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The fall of passwords and the rise of Zero Trust 

In this digital age where technology has continued to evolve, data breaches have also evolved. Unfortunately, the password security strategy has always remained the same. Given below are some statistics related to passwords.

  • 52% of data breaches were caused by malicious attacks, and each breach costs on an average $4.27 million 
  • 80% of hacking-related breaches are linked to passwords 
  • 50% of professionals reuse passwords across workplace accounts 
  • 49 % sometimes or frequently share passwords with colleagues 
  • 37% of employees in technology and software business use multi-factor authentication

The above statistics make it clear that passwords are the weakest defense in the cybersecurity world. Other studies have also shown that users are knowledgeable about their organization’s use of identity and access management systems.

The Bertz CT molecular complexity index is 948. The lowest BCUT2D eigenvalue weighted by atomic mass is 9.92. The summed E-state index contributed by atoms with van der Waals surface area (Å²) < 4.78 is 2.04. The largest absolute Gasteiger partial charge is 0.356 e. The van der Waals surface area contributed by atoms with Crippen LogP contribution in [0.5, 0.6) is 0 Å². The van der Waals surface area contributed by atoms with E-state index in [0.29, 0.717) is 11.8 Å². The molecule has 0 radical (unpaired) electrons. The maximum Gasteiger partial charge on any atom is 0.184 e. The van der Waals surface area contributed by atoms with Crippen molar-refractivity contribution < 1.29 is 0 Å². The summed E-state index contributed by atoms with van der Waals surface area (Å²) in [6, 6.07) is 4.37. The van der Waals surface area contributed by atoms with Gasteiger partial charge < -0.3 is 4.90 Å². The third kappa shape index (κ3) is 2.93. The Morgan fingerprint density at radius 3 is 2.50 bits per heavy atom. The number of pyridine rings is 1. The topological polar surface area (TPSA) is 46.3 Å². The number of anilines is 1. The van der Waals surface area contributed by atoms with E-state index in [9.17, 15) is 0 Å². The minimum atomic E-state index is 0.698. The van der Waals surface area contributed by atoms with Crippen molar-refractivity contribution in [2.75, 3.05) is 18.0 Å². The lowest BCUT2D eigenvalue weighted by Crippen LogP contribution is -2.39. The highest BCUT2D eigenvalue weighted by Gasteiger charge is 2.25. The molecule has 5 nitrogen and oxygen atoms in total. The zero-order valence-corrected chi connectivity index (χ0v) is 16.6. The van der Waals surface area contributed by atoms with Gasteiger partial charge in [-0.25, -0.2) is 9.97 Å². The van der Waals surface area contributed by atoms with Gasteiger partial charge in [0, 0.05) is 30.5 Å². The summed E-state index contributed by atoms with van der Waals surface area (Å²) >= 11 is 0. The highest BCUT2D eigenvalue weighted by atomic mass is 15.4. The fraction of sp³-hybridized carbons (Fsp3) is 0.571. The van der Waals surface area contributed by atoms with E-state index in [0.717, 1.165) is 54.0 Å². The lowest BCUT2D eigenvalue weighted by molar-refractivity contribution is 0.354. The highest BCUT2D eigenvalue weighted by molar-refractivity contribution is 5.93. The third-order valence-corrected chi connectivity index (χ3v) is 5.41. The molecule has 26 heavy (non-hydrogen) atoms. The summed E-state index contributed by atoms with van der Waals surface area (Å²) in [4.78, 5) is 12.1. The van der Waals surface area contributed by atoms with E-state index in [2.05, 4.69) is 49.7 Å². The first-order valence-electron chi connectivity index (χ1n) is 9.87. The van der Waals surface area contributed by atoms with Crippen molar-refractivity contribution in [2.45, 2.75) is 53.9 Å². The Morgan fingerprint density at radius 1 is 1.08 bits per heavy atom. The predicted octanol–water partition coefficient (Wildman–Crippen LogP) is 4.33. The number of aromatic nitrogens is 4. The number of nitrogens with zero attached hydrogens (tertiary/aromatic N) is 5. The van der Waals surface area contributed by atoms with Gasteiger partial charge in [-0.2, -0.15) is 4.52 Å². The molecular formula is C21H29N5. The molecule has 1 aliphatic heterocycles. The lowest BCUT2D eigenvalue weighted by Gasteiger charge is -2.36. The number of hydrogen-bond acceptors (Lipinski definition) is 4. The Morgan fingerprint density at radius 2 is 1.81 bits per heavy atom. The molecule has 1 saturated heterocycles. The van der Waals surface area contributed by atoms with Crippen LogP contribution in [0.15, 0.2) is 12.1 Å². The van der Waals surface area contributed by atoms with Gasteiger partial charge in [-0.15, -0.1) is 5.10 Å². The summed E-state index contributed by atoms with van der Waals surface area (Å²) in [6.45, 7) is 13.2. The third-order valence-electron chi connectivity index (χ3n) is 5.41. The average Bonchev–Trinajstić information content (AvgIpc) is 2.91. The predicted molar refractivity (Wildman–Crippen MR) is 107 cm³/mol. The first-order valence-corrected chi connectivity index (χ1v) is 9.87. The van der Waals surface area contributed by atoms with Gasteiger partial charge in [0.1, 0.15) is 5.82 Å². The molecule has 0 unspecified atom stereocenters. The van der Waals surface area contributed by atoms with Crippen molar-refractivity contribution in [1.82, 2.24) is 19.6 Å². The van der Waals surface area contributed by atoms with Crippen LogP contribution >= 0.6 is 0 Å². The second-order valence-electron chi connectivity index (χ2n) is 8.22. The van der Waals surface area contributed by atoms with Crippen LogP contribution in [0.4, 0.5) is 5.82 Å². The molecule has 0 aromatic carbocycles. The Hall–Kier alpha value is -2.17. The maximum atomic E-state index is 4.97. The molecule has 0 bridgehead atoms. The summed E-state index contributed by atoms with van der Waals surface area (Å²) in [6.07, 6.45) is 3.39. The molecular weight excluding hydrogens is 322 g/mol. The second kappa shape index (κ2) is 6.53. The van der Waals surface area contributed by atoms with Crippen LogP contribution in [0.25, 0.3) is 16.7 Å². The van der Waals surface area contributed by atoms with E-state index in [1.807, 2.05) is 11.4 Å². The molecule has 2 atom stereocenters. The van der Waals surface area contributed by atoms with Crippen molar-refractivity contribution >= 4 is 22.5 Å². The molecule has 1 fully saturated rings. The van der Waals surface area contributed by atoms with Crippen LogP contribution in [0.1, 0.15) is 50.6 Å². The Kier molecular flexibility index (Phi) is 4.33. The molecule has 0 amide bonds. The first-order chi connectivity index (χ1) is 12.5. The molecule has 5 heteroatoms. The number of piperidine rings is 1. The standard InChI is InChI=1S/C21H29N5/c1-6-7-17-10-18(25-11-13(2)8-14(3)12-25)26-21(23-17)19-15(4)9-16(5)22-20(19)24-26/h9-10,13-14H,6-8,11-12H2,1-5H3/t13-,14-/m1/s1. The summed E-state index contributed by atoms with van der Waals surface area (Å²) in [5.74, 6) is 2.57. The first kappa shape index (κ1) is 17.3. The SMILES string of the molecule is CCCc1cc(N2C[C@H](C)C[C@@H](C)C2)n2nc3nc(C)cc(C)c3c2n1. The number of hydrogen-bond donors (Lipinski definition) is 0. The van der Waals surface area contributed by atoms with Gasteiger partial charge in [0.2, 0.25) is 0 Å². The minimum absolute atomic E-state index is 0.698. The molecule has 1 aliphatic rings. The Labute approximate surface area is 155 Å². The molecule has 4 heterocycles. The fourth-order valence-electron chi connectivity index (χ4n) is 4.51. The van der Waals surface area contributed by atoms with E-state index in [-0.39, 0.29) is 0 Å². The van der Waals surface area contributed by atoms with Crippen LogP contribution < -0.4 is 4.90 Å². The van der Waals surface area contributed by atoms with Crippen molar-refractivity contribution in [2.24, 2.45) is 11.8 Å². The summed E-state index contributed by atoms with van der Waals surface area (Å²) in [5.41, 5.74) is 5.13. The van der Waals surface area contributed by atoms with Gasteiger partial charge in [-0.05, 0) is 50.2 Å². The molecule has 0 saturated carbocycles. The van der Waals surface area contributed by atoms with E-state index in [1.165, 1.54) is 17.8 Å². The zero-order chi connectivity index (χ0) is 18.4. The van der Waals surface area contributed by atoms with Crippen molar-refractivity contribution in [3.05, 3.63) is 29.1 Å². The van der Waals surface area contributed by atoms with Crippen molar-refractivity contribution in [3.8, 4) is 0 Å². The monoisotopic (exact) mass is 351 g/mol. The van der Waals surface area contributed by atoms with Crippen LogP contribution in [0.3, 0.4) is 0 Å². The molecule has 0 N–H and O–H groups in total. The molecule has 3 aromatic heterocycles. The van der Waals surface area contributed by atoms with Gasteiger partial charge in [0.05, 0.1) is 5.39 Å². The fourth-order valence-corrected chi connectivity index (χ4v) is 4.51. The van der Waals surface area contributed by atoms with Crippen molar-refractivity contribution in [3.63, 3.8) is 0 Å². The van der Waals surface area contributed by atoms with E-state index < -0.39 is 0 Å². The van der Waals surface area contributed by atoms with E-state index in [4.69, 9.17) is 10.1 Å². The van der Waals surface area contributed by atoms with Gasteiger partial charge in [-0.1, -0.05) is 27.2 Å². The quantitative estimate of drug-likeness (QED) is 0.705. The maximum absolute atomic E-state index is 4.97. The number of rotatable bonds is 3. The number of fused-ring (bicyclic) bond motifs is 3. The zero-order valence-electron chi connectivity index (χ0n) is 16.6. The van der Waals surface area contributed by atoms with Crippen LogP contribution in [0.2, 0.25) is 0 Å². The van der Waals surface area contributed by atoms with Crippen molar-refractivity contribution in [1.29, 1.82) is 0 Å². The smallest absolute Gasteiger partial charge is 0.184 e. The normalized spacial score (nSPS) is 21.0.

Hackers find ingenious ways to steal passwords and privileged access credentials from an organization’s system. Thus, relying only on passwords as an effective authentication and security measure is ineffective. Instead, security measures based on the principle of Zero Trust is the needed one. 

How Hackers steal data?

The Lockheed Martin Cyber Kill Chain framework identifies 7 steps hackers usually take to achieve intrusion and stay undetected for a longer time. 

  1. Reconnaissance – This is the first step and it involves gathering information about people, hosts, and networks. A hacker may use tools or scan press releases, the internet, social media, and other networks to gain knowledge about the type of networks and hosts involved.